Druk Amitabha Mountain was initially dedicated to Amitabha Buddha. I had first wanted to build only a statue, according to the wish of his mother. The original plan was to build a two-storey high Amitabha statue on the site of the current Bairo Ling Monastery in Boudhanath. This land was originally bought to set up a family residence in the early 80’s, but His Holiness’s mother had seen many insects killed there when excavation work was taking place, therefore she dedicated this land to be used for a beneficial purpose for others, so that the millions of insects killed there would be directly or indirectly liberated. Later on due to objection from the Aviation Department, the Amitabha statue was not permitted to be constructed in Boudhanath.
It took us a few years to find a place that had all the right geomancy. I had viewed the spot from the Kathmandu valley many times and thought it could be the right place, but everybody said that there was no such land available and no road access, and furthermore, was very far from the city, among other considerations. One evening, I saw from my residence a sharp light coming out of the mountain and it provoked me to go and visit that mountain. The next morning, I went up onto that point, and met none other than our Venerable Khenpo Shedrub as a pleasant surprise. He was also there to see if there was an appropriate site for Amitabha.
We found out that the spot was perfect as far as the geomancy was concerned, but the land that was available then was too small. I did not really worry about it, because I thought that if it was meant to happen, despite any of the circumstances, we would eventually be able to break through all the difficulties. To cut a long story short, we decided to build the statue there. We were very blessed by our Gurus and all the divine spirits to have found this great site for the project.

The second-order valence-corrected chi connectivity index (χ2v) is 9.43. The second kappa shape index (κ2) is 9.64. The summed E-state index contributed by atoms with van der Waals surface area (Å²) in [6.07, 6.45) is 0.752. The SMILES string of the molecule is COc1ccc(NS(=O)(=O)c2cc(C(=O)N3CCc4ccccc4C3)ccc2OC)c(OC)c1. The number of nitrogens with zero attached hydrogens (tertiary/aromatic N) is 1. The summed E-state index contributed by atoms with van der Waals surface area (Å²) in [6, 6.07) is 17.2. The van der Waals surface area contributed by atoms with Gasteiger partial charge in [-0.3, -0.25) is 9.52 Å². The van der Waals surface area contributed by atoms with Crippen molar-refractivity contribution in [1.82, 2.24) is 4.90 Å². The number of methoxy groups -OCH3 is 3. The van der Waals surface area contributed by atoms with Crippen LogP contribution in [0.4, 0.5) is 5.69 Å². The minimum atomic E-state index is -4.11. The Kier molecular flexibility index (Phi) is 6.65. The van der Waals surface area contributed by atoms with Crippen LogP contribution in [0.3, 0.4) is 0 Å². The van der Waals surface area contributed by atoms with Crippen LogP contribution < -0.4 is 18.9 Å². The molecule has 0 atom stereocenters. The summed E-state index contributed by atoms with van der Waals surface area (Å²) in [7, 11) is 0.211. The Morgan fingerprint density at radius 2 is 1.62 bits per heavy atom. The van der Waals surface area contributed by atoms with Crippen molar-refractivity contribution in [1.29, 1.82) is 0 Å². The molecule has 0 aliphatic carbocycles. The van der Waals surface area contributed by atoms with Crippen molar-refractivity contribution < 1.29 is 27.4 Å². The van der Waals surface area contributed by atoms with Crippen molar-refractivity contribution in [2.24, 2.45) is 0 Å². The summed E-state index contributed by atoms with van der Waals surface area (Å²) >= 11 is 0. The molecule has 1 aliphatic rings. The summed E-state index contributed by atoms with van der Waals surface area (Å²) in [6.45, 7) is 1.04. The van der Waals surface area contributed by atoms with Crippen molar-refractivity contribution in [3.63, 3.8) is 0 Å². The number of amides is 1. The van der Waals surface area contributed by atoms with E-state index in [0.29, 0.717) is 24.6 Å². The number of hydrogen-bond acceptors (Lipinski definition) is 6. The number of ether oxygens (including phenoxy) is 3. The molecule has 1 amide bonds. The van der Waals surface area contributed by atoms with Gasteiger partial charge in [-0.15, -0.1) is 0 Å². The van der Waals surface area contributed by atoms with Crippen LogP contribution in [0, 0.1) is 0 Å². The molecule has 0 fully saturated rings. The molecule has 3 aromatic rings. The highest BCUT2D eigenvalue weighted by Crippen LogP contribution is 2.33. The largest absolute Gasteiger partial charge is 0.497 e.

Eventually the site for the Amitabha statue evolved into what it is today – the Druk Amitabha Mountain, a center for spiritual practice and for humanitarian causes, with a multi-purpose pillar-free assembly hall (seated capacity of 2000 people) and three-storied clinic near completion, a full-fledged retreat center, a well-equipped library, an administration office for the Drukpa Lineage, residential blocks for nuns, area for livestock saved from butchers in the Kathmandu valley and land for cultivating agricultural food crop to subsidize food expenses on the mountain. While the statue which has been completed two years’ ago has yet been moved to the present site due to many reasons, there may even be a change in the original plan of putting an Amitabha statue on the top of the mountain, the spiritual activities being conducted there with pure motivation have definitely transformed Druk Amitabha Mountain into a pure land of its own beauty and reverence.
Presently, Druk Amitabha Mountain is the home of Druk Gawa Khilwa Nunnery, where approximately 300 nuns reside and practice. Everyday, they wake up at 3am and finish their day at about 11pm. The youngest nun is about 9 years’ old and the oldest, about 60 years’ old. They come from remote places in Tibet, Ladakh, Lahaul, Bhutan and Sikkim.
I am very proud to say that it is managed actively by nuns. They now run a coffee shop, a souvenir shop and eventually a guesthouse with about 27 rooms. The nuns all wish to be financially independent so that I am free to use resources presently dedicated for Druk Amitabha Mountain for my other activities.